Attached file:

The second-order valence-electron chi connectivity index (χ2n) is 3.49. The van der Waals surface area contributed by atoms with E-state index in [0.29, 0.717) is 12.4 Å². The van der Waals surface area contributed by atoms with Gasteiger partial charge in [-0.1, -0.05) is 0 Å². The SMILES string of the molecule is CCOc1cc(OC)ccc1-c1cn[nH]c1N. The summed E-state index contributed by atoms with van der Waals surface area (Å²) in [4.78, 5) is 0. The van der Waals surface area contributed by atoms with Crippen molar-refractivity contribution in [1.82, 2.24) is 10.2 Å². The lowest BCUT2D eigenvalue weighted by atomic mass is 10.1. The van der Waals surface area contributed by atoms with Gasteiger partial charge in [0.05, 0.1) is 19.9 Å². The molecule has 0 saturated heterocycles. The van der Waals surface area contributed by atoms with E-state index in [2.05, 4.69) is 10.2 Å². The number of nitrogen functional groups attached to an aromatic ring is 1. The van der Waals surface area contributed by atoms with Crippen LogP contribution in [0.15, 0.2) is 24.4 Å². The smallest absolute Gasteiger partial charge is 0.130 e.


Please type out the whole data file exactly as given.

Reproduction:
The second-order valence-electron chi connectivity index (χ2n) is 3.49. The van der Waals surface area contributed by atoms with E-state index in [0.29, 0.717) is 12.4 Å². The van der Waals surface area contributed by atoms with Gasteiger partial charge in [-0.1, -0.05) is 0 Å². The SMILES string of the molecule is CCOc1cc(OC)ccc1-c1cn[nH]c1N. The summed E-state index contributed by atoms with van der Waals surface area (Å²) in [4.78, 5) is 0. The van der Waals surface area contributed by atoms with Crippen molar-refractivity contribution in [1.82, 2.24) is 10.2 Å². The lowest BCUT2D eigenvalue weighted by atomic mass is 10.1. The van der Waals surface area contributed by atoms with Gasteiger partial charge in [0.05, 0.1) is 19.9 Å². The molecule has 0 saturated heterocycles. The van der Waals surface area contributed by atoms with E-state index in [2.05, 4.69) is 10.2 Å². The number of nitrogen functional groups attached to an aromatic ring is 1. The van der Waals surface area contributed by atoms with Crippen LogP contribution in [0.15, 0.2) is 24.4 Å². The smallest absolute Gasteiger partial charge is 0.130 e.